4 Biblical Principles of Generosity

By: Scott Armstrong

I recently heard an interview with author Art Rainer, where he spoke about a Scriptural focus on giving and money. I later found many excellent resources at his website, where at one point he highlights the four Biblical principles of generosity. As I spell those out below, I’ll also offer some of my personal thoughts.

  1. Giving needs to be a priority.
  • Proverbs 3:9 urges us to “honor the Lord with your wealth, with the firstfruits of all your crops.” The concept of firstfruits is all over the Old Testament, and the concept can be traced back to Abel giving a better sacrifice than his brother Cain. This principle extends into the New Testament as we are consistently urged to give our first and our best.

2. Giving is to be done proportionally.

  • We give according to what God has given us. Luke 12:48 reminds us that, “From everyone who has been given much, much will be demanded; and from the one who has been entrusted with much, much more will be asked.” Rainer details how this principle indicates that we should prioritize percentage-based giving, making sure to tithe to a local church even when we feel led to give to other charities or non-profits. That focus on local congregations is one of the things I most appreciate about Rainer’s writing: he recognizes the local church as God’s essential plan to impact the world.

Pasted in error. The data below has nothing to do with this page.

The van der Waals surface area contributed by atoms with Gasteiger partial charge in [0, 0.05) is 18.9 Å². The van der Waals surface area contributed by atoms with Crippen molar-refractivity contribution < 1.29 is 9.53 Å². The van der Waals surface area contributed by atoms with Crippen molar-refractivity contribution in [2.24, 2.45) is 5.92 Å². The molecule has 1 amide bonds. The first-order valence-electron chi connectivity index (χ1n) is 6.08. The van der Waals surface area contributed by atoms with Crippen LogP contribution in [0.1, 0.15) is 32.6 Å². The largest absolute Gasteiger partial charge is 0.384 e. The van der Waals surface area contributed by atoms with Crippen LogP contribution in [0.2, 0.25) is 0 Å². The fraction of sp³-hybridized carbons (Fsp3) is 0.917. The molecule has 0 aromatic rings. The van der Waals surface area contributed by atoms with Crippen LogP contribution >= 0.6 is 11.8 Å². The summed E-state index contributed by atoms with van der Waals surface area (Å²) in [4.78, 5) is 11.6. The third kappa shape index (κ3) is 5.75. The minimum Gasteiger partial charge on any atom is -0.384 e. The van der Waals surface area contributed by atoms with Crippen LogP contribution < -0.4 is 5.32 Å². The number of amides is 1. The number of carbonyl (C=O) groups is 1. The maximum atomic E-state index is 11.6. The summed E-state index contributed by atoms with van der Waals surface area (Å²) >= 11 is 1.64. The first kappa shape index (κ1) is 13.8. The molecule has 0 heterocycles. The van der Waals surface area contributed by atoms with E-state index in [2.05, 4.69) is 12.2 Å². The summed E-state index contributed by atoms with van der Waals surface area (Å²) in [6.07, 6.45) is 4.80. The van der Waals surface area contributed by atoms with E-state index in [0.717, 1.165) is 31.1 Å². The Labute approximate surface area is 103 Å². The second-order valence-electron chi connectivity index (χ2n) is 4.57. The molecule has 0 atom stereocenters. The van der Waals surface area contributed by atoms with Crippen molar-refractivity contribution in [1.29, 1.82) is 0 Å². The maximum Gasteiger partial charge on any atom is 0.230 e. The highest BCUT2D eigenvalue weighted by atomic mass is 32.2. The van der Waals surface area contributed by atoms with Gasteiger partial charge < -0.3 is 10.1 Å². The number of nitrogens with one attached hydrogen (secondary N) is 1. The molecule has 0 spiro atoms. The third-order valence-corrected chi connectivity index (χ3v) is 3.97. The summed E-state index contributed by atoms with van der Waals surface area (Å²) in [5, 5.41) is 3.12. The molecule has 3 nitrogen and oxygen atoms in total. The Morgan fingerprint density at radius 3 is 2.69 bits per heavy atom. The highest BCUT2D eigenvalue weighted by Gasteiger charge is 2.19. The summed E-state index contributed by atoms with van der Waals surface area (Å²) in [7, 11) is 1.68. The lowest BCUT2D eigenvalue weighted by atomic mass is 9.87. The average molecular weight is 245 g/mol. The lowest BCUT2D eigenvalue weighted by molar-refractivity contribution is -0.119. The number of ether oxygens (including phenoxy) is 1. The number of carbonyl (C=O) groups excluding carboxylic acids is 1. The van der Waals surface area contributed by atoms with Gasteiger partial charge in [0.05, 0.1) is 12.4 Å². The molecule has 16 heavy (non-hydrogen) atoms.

3. Giving is to be sacrificial.

  • In Luke 21, Jesus sees many rich individuals giving their offerings. He also saw a poor widow put in two tiny copper coins. “Truly I tell you,” he says to his disciples, “this poor widow has put in more than all the others. All these people gave their gifts out of their wealth; but she out of her poverty put in all she had to live on” (v. 3-4). Later, the apostle Paul brags on the impoverished Macedonian churches in 2 Corinthians 8 because “they gave as much as they were able, and even beyond their ability” (v. 4). Scripture is clear: giving is not always comfortable. Biblical generosity rarely means giving out of surplus. It requires sacrifice.

4. Giving is to be done cheerfully.

  • Many of us are aware of 2 Corinthians 9:7 where we see that God loves a cheerful giver. But the verses before and after provide important context: “Whoever sows sparingly will also reap sparingly, and whoever sows generously will also reap generously. Each of you should give what you have decided in your heart to give, not reluctantly or under compulsion, for God loves a cheerful giver. And God is able to bless you abundantly, so that in all things at all times, having all that you need, you will abound in every good work.” Joyful giving comes as a result of God’s abundant blessing, but also produces even greater blessing in our lives! As Rainer says, “Grumpy giving is not godly giving.”

The Bible offers us some clear principles for giving our resources to others. We are to make it a priority and give in the same way that God has given to us. Even as we sacrifice, we will cheerfully choose to be generous. Now, may our commitment be to not just learn these four principles, but to live them out as well.

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